“I thought so,” Noria said, shaking her hand free of numbness. “This is part of the process the depraved take to become a lich.”

My head swam with confusion. What was happening? Where did the Open Road lead? A fortnight or so ago I had discovered a half-sister I never knew existed; today, my mother’s spirit finally released, I found myself on the trail of a lich.
Three iron bird cages cluttered one workbench, and I thought of the ghoulish ravens that had swarmed us. I shuddered to think of what pain my mother must have suffered under this evil roof.

Another room featured two bunks and appeared to be servant’s quarters. The room appeared to be recently used, but we found no evidence of any particular individual. A set of stone stairs led to the murky depths of the earth.

“We must save the child,” Noria said. It was her first utterance since the necrotic laboratory.

“What child?” I asked.

“We must save the child,” Shaiira repeated, her eyes again glassy and adrift.

Noria shook herself from some sort of fog. “There is great evil here,” she said. “Follow the stairs below.” The paladin was burdened by something, but I could not perceive her qualm.

Her voice was too monotone to be Noria, but we acquiesced. We followed the staircase into a natural limestone cavern, leading straight into darkness. Shaiira scouted ahead.

“She’s gone,” Noria said.

“What the what-” I stammered, not ready to lose another one so soon.

“Aye, something swooped in an’ took her,” Mundin said.

We followed the dwarves into darkness, albeit cautiously. Mundin’s war-cry prompted C to put light on his walking stick, illuminating the battlefield. Sha was huddled in a heap in the lair of a winged nightmare, bleached bones littering the floor. We finally brought it down, feeling weary from the fight. Caramour healed Shaiira; though dazed she seemed fine elsewise. There was life in her eyes again, and that made me smile.

“Some sort of ghoul-touched bat,” Noria said as she looked through the beast’s lair. Several fairly ripe bodies lay among the bones and guano.

“By the Goddess, it’s Bilger!” Shaiira cried.

“A friend of yours?” Mundin quipped.

“Nay, but he is a known criminal. He robbed a Magnimar merchant and there is a bounty on him,” Shaiira said as she stripped the dead dwarf of his belongings. “This should be enough evidence to collect the reward,” my sister said.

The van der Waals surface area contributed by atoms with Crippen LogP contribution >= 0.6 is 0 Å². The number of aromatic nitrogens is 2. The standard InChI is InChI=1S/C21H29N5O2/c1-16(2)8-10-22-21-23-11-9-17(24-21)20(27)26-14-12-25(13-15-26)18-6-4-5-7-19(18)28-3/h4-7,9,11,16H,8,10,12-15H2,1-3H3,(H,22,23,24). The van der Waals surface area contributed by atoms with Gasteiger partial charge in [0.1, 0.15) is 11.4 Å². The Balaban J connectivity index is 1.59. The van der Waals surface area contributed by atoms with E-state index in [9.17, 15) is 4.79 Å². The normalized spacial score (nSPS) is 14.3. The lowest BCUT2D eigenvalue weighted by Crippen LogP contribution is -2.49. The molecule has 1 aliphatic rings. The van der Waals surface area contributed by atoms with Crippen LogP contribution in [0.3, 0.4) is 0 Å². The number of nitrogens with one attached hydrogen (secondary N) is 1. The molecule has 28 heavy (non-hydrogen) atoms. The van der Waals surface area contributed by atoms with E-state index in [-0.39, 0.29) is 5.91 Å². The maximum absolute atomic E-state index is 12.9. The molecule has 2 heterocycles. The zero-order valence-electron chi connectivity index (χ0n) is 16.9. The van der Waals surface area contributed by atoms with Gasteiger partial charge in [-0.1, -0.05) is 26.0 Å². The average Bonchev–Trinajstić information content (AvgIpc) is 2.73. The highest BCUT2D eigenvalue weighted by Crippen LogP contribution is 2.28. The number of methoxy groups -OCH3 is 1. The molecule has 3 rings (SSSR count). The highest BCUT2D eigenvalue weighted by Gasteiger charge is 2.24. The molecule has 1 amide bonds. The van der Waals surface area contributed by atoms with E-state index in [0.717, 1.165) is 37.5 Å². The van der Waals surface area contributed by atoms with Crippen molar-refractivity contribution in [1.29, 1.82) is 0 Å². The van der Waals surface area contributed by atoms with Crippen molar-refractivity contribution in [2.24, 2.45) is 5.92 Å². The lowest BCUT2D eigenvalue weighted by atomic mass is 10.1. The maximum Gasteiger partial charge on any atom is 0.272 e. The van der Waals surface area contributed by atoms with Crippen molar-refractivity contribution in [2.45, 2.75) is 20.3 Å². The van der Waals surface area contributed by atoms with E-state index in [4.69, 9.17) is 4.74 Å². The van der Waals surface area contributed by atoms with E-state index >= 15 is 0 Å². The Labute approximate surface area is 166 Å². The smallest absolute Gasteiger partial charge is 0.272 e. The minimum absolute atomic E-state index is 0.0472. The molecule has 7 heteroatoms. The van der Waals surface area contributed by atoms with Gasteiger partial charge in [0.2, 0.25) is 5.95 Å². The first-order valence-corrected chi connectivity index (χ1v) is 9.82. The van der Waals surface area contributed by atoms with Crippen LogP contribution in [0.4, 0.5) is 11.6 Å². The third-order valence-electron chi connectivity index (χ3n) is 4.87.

“Glad to have you back,” I said. She smiled oddly.
“I never left,” she said.

We decided to rest again at the burnt-out servant’s quarters, Caramour providing both protection from the cadaverous birds and the benefit of a nap stack. We were quickly back to the caverns beneath the Misgivings, thanks to his prayers.

A second tunnel was the lair of a small pack of ghouls, which were quickly dispatched.
We entered another natural cavern, this one was met by the sea. Green sea foam splashed up against the high walls of the cave, and four sickly goblins quickly engaged us, joined by a few more.

“Ghouls!” Caramour shouted, using his grace-given energy to lay them low.
We came to a locked stone door. As Shaiira investigated, I felt my stomach turn, my nose struck with the whiff of carrion. She opened the door onto a terrible scene.

A macabre sitting room greeted us. A rickety table stood to one side, what appeared to be a stack of paintings leaning on it. Lumps and heaps of rotten meat filled the air with the overwhelming stench of death. Lazed in a chair was Aldern Foxglove. My heart stopped.
It was Aldern, but not Aldern all at once. His frame and finery were intact, but his visage was that of a terrible monster. His purplish face split in a too-wide and wicked grin, a distended tongue lashing out from behind viciously sharp teeth. He donned a mask of horror, a sickly stitched thing from the flesh of the living.

“My Darling, you have arrived!” the corpse said, lithely sliding from its chair to the floor.

“I am not your Darling,” I said, drawing my rapier. What this undead abomination was, I was uncertain. I only knew it killed my mother, and that was all I needed to know.

“My Darling, I do love a woman with spirit,” the thing said.

“You killed my mother,” I said.

“No, my Darling, I gave her everlasting life. I freed her.” The horror’s fetid breath was that of a dung-heap left to wallow in the jungle’s heat.

“And now it is you who has come to me for salvation.”

“Can we kill it?” Mundin asked.

“Aye,” I said, and I lunged into battle, crimson with rage.

My rapier met the soft flesh of its belly, tearing it apart. The ghoul’s eyes widened with the blow.

Yet Aldern was powerful still, and soon I gasped on the floor of the cavern, unable to move. I faded in and out of consciousness, but I saw Noria strike the fatal blow, I smiled then spiraled into darkness.

It was the voices of Caramour and Mundin that brought me to light. “Can you hear me, Siv? You have been graced by the gods,” C said, his warm hand on my forehead.